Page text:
The holiday season is beginning. ‘Tis the season to be jolly? Well, jolly is OK but it’s really time for some good old fashioned common sense.
This year’s “opening act” for the holiday season is the U.S. mid-term elections. Followed by the Federal Reserve’s last two meetings focusing on interest rates. To hike or not to hike. Hmmm, good question. And, of course, financial markets are rife with projections, predictions, forecasts and “expert opinions.” Time for some COMMON SENSE.
With everything going on, how will financial markets react? To be really REALLY clear, no one knows. NOBODY! After all that’s happened this year (or even the last few years), common sense shows anyone that claims to have “the answers”…………doesn’t. So, common sense should also make you aware that anyone with the “answers” probably has a great deal of bias. Beware the bias. Or, better known as “bull s***.”
Let’s start with politicians (they’re the easiest). Both parties and independents, too. No bias here. A person running for office will try and convince you the sun doesn’t rise in the east OR the west, but rather the north. (Oh, never heard that before! Could it be true?) Anything that politicians (either party) say is geared to getting elected. Bias for personal gain. Coincidentally, it’s election season (gasp) so the political bias is gushing. Common sense tells you to tune it all out.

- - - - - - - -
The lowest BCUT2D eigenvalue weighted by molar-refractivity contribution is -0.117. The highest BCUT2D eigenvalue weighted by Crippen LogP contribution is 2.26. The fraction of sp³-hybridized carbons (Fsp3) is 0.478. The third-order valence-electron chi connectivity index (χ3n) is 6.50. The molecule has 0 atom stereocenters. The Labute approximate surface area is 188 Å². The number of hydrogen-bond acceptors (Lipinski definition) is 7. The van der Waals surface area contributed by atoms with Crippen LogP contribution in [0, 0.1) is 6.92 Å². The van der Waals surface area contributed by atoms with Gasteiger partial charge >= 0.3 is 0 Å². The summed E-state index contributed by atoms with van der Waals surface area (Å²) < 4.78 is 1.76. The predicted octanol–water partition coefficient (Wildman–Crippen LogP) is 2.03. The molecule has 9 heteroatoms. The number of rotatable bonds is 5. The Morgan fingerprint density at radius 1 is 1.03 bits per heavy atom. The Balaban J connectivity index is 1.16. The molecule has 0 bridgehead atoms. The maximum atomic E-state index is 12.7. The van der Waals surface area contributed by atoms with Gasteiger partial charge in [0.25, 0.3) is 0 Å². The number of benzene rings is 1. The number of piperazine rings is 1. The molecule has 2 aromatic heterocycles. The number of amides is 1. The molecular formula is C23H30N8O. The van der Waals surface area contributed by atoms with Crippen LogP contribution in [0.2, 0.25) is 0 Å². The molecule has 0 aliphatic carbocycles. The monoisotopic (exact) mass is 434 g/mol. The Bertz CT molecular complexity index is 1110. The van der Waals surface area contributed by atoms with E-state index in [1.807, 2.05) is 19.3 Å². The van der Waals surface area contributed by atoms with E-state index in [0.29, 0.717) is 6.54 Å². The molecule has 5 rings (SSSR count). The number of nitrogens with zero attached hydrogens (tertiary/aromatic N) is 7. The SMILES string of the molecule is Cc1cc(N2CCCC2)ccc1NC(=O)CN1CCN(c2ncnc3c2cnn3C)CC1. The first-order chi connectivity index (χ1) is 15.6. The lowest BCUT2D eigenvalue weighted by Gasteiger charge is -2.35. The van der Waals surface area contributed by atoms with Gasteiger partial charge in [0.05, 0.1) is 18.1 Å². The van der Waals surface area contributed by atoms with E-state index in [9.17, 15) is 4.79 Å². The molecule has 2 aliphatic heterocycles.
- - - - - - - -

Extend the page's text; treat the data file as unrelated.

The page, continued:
How about non-elected officials? Like the Fed. Think about this.
First there was no inflation. Then, even if there was, it’s only “transitory”. And then, OK its bad inflation but we will “fix” it. You go to the store, buy a package of Kit Kat candy (my preference) for $2.00. Next shopping trip, that bag costs $2.50 and has fewer Kit Kats. Last trip, bag costs $3.00 and even fewer candies. That’s common sense inflation. Why would the Fed be biased? Hmmmm! Big office, fancy trips and meetings and not having to admit they were wrong.
That leaves financial “experts.” That’s bias central. Think market positions (long or short). How will “my pay” be affected? Will investors pull money out if I’m not optimistic? (opposite for shorts). Financial bias usually is not in investor’s best interest. Common sense.
So as the election heats up, the Fed meets and the end of an ugly year comes closer to the end, bias, “reality stretching” and denials are rampant.
What does just plain common sense make? The most sense. ‘Tis the season to be “street smart.”